Creating software in 2028 is so amazing now that we build with reusable UI components!
May 14, 2018
We’re getting much closer to a world where we can create sophisticated applications from widely reusable, general-purpose user interface components. We’re still not there — it might be another 5–10 years before that world comes to pass. But we can imagine what software development will be like once that’s happened.
Here in the year 2028, we’re lucky to share enormous public collections of reusable components implementing every user interface pattern under the sun. Every old-school UI technique you can think of — menus, carousels, shopping carts, Pull to Refresh, plus all the cool stuff that was invented in the 2020s — everything you need is already coded for you!
Just think of how good we have it now:
Designers and devs readily adopt common UI patterns without hesitation. They never wonder how hard it will be for the team to implement a pre-existing UI, because they can always find a rock-solid implementation of it in the comprehensive component libraries.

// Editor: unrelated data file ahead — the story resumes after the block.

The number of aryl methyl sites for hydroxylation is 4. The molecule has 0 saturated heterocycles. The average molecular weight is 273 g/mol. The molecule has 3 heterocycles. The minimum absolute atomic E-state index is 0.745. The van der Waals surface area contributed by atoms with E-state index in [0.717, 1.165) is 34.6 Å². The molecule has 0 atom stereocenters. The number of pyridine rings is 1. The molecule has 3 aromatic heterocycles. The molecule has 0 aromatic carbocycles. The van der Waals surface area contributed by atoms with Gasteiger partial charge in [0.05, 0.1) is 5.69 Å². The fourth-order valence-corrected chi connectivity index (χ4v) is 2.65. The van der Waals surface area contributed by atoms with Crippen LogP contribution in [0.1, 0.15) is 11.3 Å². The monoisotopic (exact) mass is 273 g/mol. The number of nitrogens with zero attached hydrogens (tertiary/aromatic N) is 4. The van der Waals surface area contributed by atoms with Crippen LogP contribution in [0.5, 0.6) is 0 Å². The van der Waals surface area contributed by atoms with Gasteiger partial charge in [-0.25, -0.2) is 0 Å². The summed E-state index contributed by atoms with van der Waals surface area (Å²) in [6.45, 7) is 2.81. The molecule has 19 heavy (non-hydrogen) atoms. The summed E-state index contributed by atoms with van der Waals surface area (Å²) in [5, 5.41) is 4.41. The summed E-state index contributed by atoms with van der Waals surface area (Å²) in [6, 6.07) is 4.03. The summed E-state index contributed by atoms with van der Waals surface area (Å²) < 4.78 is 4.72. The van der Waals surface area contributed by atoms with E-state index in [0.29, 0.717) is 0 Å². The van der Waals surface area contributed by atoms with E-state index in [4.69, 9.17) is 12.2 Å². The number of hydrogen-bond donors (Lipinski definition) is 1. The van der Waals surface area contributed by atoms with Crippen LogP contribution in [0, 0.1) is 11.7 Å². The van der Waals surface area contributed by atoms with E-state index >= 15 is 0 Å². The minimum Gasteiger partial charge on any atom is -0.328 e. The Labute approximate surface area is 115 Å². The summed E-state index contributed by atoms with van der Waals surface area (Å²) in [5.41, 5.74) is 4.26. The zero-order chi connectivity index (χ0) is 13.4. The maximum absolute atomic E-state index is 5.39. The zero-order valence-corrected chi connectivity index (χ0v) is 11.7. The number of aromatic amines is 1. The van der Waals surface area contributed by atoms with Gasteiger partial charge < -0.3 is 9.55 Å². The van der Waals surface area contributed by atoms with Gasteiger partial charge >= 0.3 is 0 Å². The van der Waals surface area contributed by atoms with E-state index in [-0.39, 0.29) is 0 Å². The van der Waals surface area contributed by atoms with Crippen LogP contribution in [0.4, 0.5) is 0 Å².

We see constant experimentation. Because switching to a different pattern is trivial, designers play with and test multiple ideas before settling on a solution.
Visual design tools let us work with palettes of UI patterns. These days, it goes without saying that designers and developers collaborate directly on the same artifacts that define an app. But it wasn’t that long ago that designers would create static design images or limited prototypes, and developers would laboriously translate those to running code. (Honest, they really had to do that!) These days, our design tools can edit the front end definition directly. Not only that, they provide integrated access to catalogs of UI patterns as components. Adding or modifying complex interactions can now be accomplished through drag-and-drop. That shift dramatically accelerated development, further encouraged experimentation, and generally made designing a blast.